Read about the alternatives to transurethral resection of the prostate (TURP), including no treatment and newer techniques that can be used.
There are several alternatives to a transurethral resection of the prostate (TURP). Your options will depend on how severe your symptoms are and which treatments are available.
If you have an enlarged prostate but don't find your symptoms particularly troublesome, you may decide to just wait and keep an eye on your symptoms.
This means you will not receive any immediate treatment, but will have the option of having a TURP in future if your symptoms get worse.
If you do not have a TURP, lifestyle changes such as limiting your consumption of alcohol and taking regular exercise may be recommended to improve your symptoms.
Read more about treating prostate enlargement.
There are a number of newer surgical techniques that are generally as effective as TURP and may lead to fewer side effects, a shorter stay in hospital, and a quicker recovery.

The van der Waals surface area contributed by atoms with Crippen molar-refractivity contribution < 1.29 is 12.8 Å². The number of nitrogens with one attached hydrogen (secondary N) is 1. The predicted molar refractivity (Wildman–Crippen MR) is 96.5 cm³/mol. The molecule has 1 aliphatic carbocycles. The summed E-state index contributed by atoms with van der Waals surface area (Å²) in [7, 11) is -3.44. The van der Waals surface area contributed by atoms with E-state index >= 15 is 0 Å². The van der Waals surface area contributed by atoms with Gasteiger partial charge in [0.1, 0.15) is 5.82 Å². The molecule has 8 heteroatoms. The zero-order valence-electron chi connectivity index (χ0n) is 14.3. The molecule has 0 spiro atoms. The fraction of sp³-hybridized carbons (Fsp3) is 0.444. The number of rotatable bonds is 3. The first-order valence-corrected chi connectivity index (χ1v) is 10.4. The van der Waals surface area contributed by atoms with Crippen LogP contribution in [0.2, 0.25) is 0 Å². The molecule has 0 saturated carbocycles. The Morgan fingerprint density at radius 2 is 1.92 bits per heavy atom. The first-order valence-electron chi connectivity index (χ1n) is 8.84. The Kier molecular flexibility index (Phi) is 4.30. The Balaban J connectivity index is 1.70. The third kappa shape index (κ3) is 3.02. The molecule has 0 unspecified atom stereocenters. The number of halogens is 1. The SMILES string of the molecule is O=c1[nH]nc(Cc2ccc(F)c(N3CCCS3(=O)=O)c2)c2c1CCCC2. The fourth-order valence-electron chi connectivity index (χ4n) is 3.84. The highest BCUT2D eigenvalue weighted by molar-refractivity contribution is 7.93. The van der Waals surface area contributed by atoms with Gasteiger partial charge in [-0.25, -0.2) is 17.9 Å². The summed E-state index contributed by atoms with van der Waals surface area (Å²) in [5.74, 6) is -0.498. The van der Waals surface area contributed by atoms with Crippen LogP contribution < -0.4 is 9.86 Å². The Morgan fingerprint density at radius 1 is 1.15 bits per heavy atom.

However, as these treatments are still fairly new, they may not be available and their long-term effectiveness is not always clear.
Some of the main modern techniques are:
- bipolar transurethral resection of the prostate – different instruments and fluids are used to perform the procedure, which is thought to lead to a lower risk of TURP syndrome (see risks of TURP)
- holmium laser enucleation of the prostate (HoLEP) – a laser attached to a resectoscope is used to cut away excess prostate tissue
- transurethral resection or vaporisation of the prostate (TUVP) – a thin tube called a cystoscope is inserted into the urethra, and a laser attached to the cystoscope fires pulses of energy to cut or burn away prostate tissue
- sling procedure – where mini-slings are inserted to pull the excess prostate tissue away from the urethra
An open prostatectomy is a bigger operation where a cut (incision) is made in your tummy to access and remove the outer part of your prostate.
This procedure may be more effective than a TURP if you have very severe prostate enlargement, although it's rarely used nowadays because of modern alternatives such as HoLEP and because it carries a higher risk of long-term complications, such as erectile dysfunction and urinary incontinence.